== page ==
"I mean, you're good Hermione, but no one's that good. How're you supposed to be in three classes at once?"
"Don't be silly," said Hermione shortly. "Of course I won't be in three classes at once." (6.1.20-1)
Hermione's Time-Turner mystery is at the heart of the book, and especially at the heart of the its theme of time. So what does Hermione's Time-Turner tell us about time as a theme? Well, we'd argue, a whole lot. In this instance, at least, Ron asks how she's supposed to do three things at once. And the answer we learn is – not all that well. Hermione is totally burned out by the end of this novel, proving that there are 24 hours in each day for a reason.
Then he stood up, stretched, and checked the time on the luminous alarm clock on his bedside table.
It was one o'clock in the morning. Harry's stomach gave a funny jolt. He had been thirteen years old, without realizing it, for a whole hour. (1.24-25)
Harry has a very strong awareness of the passage of time here, since it's his birthday. It's significant that this scene pretty much kicks off the novel for us – time is an important aspect of this story from the get-go.
"I reckon he's lost track of time, being on the run," said Ron. "Didn't realize it was Halloween. Otherwise he'd have come bursting in here." (9.1.12)
Like any good mystery novel, this one leaves us clues. We get multiple clues about the "timing" of Sirius's attacks. Either Sirius has lost track of time, as Ron suggests, or he's the most inept villain ever (or he's not after Harry at all, but that's another story). Sirius actually has a freakishly accurate sense of time – when we finally meet him, it's clear that he's acutely aware of the time he has lost ,among other things.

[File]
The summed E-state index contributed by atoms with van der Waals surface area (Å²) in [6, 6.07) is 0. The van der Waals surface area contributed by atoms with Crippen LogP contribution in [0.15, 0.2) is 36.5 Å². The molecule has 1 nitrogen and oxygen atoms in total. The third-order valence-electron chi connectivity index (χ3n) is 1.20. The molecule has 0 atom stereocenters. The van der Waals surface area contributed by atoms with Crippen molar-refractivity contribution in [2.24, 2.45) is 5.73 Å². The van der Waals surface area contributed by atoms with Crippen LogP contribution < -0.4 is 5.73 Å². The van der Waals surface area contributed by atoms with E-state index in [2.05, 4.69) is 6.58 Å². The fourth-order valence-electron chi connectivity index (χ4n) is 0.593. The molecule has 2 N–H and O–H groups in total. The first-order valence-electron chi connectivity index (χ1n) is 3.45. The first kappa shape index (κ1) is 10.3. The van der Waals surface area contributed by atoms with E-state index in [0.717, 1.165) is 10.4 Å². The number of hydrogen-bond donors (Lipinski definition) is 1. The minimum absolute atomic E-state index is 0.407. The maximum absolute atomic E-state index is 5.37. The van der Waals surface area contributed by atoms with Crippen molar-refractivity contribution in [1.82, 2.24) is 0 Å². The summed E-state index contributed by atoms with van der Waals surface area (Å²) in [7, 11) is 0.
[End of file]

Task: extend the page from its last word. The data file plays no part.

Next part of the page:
"How are you getting through all this stuff?" Harry asked her.
"Oh, well – you know – working hard," said Hermione. Close-up, Harry saw that she looked almost as tired as Lupin. (12.5.61-2)
If Harry fights fear throughout the novel, then Hermione fights time. The comparison of Hermione to Lupin is really interesting. Lupin is always described as looking exhausted and aged beyond his years. This really hammers home just how tired Hermione is.
Fred and George disappeared for a couple of hours and returned with armfuls of bottles of butterbeer, pumpkin fizz, and several bags full of Honeydukes sweets.
"How did you do that?" squealed Angelina Johnson as George started throwing Peppermint Toads into the crowd.
"With a little help from Moony, Wormtail, Padfoot, and Prongs," Fred muttered in Harry's ear. (13.3.1-3)
It's interesting that the Map gives the gift of time and freedom to whoever owns it. For all the trouble it causes, the Map is closely tied to positive themes in the novel, such as freedom, good memories, etc.
Back into Honeydukes, back down the cellar steps, across the stone floor, through the trapdoor – Harry pulled of his cloak, tucked it under his arm, and ran, flat out, along the passage [...] Malfoy would get back first [...] how long would it take him to find a teacher? (14.3.40)
The style here is great – we get a series of increasingly rushed clauses starting with prepositions, and then shifting to verbs. This passage really conveys Harry's frantic rush back to the school.
"Goin' through a rough time at the moment. Bitten off more'n she can chew, if yeh ask me, all the work she's tryin' to do. Still found time to help me with Buckbeak's case, mind [...]" (14.1.38)
Hermione is once again most closely tied to the theme of time here and to the idea of trying to find more time. So it's fitting that, by the novel's end, she's confronted with the real limits of time.
"What? Oh no!" Hermione squeaked. "I forgot to go to Charms!"
"But how could you forget? said Harry. "You were with us till we were right outside the classroom!" (15.2.35-6)
Too bad Hermione didn't have an iCalendar with some alarms on it. It's interesting that this is one of the few times that Harry, rather than Ron, verbalizes Hermione's mysterious behavior.
"Only if we're more than fifty points up, Harry, or we win the match but lose the Cup. You've got that, haven't you? You must catch the Snitch only if we're – "
"I KNOW, OLIVER!" Harry yelled. (15.3.6-7)
The Quidditch final introduces another element of the time theme to us: timing. The Quidditch match served as a primer for the ultimate timing test: Harry and Hermione's down-to-the-second rescue of Buckbeak, their past selves (trippy!), and Sirius.